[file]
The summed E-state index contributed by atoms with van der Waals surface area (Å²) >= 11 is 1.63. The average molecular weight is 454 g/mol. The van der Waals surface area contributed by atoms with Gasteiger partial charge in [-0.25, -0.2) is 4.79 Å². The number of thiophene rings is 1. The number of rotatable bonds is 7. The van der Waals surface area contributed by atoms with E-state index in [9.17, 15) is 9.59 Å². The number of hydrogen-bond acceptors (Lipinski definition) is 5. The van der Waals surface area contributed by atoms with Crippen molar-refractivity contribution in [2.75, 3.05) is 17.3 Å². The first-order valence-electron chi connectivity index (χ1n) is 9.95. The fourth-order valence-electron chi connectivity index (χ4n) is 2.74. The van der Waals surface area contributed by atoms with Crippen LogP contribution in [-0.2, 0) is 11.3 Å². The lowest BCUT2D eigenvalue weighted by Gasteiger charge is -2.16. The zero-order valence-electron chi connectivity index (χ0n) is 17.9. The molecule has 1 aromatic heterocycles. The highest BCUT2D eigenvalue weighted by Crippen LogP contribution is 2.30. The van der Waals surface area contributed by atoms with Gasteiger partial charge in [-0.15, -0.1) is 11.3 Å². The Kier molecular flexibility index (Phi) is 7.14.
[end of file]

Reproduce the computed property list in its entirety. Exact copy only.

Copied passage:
The summed E-state index contributed by atoms with van der Waals surface area (Å²) >= 11 is 1.63. The average molecular weight is 454 g/mol. The van der Waals surface area contributed by atoms with Gasteiger partial charge in [-0.25, -0.2) is 4.79 Å². The number of thiophene rings is 1. The number of rotatable bonds is 7. The van der Waals surface area contributed by atoms with E-state index in [9.17, 15) is 9.59 Å². The number of hydrogen-bond acceptors (Lipinski definition) is 5. The van der Waals surface area contributed by atoms with Crippen molar-refractivity contribution in [2.75, 3.05) is 17.3 Å². The first-order valence-electron chi connectivity index (χ1n) is 9.95. The fourth-order valence-electron chi connectivity index (χ4n) is 2.74. The van der Waals surface area contributed by atoms with Crippen LogP contribution in [-0.2, 0) is 11.3 Å². The lowest BCUT2D eigenvalue weighted by Gasteiger charge is -2.16. The zero-order valence-electron chi connectivity index (χ0n) is 17.9. The molecule has 1 aromatic heterocycles. The highest BCUT2D eigenvalue weighted by Crippen LogP contribution is 2.30. The van der Waals surface area contributed by atoms with Gasteiger partial charge in [-0.15, -0.1) is 11.3 Å². The Kier molecular flexibility index (Phi) is 7.14.